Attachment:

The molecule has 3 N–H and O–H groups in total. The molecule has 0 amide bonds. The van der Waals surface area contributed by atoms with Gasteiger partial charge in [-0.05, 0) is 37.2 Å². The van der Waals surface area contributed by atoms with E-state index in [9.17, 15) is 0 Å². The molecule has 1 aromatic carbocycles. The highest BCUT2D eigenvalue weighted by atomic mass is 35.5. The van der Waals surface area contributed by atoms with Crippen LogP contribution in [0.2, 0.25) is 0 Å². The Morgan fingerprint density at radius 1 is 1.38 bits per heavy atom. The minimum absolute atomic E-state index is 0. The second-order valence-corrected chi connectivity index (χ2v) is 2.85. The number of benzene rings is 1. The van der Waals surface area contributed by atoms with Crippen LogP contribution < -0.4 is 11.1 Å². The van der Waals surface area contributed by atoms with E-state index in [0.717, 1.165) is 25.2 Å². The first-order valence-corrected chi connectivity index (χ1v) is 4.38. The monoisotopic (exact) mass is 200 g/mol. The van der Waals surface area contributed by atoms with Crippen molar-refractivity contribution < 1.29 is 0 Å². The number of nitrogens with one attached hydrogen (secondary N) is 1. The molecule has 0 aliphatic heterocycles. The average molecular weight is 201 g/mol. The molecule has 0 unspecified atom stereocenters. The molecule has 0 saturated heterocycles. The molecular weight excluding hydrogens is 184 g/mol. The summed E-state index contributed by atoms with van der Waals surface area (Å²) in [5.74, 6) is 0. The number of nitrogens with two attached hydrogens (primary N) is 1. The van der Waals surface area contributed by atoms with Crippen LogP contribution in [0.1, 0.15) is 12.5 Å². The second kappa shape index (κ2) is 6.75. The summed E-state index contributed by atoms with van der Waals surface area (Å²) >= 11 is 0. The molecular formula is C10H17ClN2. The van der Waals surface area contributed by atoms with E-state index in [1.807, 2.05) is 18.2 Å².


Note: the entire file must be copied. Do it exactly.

The molecule has 3 N–H and O–H groups in total. The molecule has 0 amide bonds. The van der Waals surface area contributed by atoms with Gasteiger partial charge in [-0.05, 0) is 37.2 Å². The van der Waals surface area contributed by atoms with E-state index in [9.17, 15) is 0 Å². The molecule has 1 aromatic carbocycles. The highest BCUT2D eigenvalue weighted by atomic mass is 35.5. The van der Waals surface area contributed by atoms with Crippen LogP contribution in [0.2, 0.25) is 0 Å². The Morgan fingerprint density at radius 1 is 1.38 bits per heavy atom. The minimum absolute atomic E-state index is 0. The second-order valence-corrected chi connectivity index (χ2v) is 2.85. The number of benzene rings is 1. The van der Waals surface area contributed by atoms with Crippen LogP contribution < -0.4 is 11.1 Å². The van der Waals surface area contributed by atoms with E-state index in [0.717, 1.165) is 25.2 Å². The first-order valence-corrected chi connectivity index (χ1v) is 4.38. The monoisotopic (exact) mass is 200 g/mol. The van der Waals surface area contributed by atoms with Crippen molar-refractivity contribution < 1.29 is 0 Å². The number of nitrogens with one attached hydrogen (secondary N) is 1. The molecule has 0 aliphatic heterocycles. The average molecular weight is 201 g/mol. The molecule has 0 unspecified atom stereocenters. The molecule has 0 saturated heterocycles. The molecular weight excluding hydrogens is 184 g/mol. The summed E-state index contributed by atoms with van der Waals surface area (Å²) in [5.74, 6) is 0. The number of nitrogens with two attached hydrogens (primary N) is 1. The van der Waals surface area contributed by atoms with Crippen LogP contribution in [0.1, 0.15) is 12.5 Å². The second kappa shape index (κ2) is 6.75. The summed E-state index contributed by atoms with van der Waals surface area (Å²) >= 11 is 0. The molecular formula is C10H17ClN2. The van der Waals surface area contributed by atoms with E-state index in [1.807, 2.05) is 18.2 Å².